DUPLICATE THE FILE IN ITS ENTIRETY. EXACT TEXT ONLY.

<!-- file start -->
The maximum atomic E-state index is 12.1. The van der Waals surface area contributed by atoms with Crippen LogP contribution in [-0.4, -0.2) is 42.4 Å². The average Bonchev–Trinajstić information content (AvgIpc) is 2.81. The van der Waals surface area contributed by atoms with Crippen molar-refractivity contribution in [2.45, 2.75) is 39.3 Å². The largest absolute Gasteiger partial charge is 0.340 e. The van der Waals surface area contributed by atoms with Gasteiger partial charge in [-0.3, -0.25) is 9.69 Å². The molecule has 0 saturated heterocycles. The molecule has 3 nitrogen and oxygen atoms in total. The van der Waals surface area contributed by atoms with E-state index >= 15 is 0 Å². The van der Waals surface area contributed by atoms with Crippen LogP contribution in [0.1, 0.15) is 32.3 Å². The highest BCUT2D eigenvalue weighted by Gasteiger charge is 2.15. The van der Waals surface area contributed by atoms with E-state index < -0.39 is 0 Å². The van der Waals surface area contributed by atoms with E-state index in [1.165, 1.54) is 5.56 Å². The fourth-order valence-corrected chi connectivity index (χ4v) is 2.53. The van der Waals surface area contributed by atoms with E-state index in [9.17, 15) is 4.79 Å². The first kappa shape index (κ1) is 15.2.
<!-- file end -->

The maximum atomic E-state index is 12.1. The van der Waals surface area contributed by atoms with Crippen LogP contribution in [-0.4, -0.2) is 42.4 Å². The average Bonchev–Trinajstić information content (AvgIpc) is 2.81. The van der Waals surface area contributed by atoms with Crippen molar-refractivity contribution in [2.45, 2.75) is 39.3 Å². The largest absolute Gasteiger partial charge is 0.340 e. The van der Waals surface area contributed by atoms with Gasteiger partial charge in [-0.3, -0.25) is 9.69 Å². The molecule has 0 saturated heterocycles. The molecule has 3 nitrogen and oxygen atoms in total. The van der Waals surface area contributed by atoms with E-state index >= 15 is 0 Å². The van der Waals surface area contributed by atoms with Crippen LogP contribution in [0.1, 0.15) is 32.3 Å². The highest BCUT2D eigenvalue weighted by Gasteiger charge is 2.15. The van der Waals surface area contributed by atoms with E-state index < -0.39 is 0 Å². The van der Waals surface area contributed by atoms with E-state index in [1.165, 1.54) is 5.56 Å². The fourth-order valence-corrected chi connectivity index (χ4v) is 2.53. The van der Waals surface area contributed by atoms with E-state index in [9.17, 15) is 4.79 Å². The first kappa shape index (κ1) is 15.2.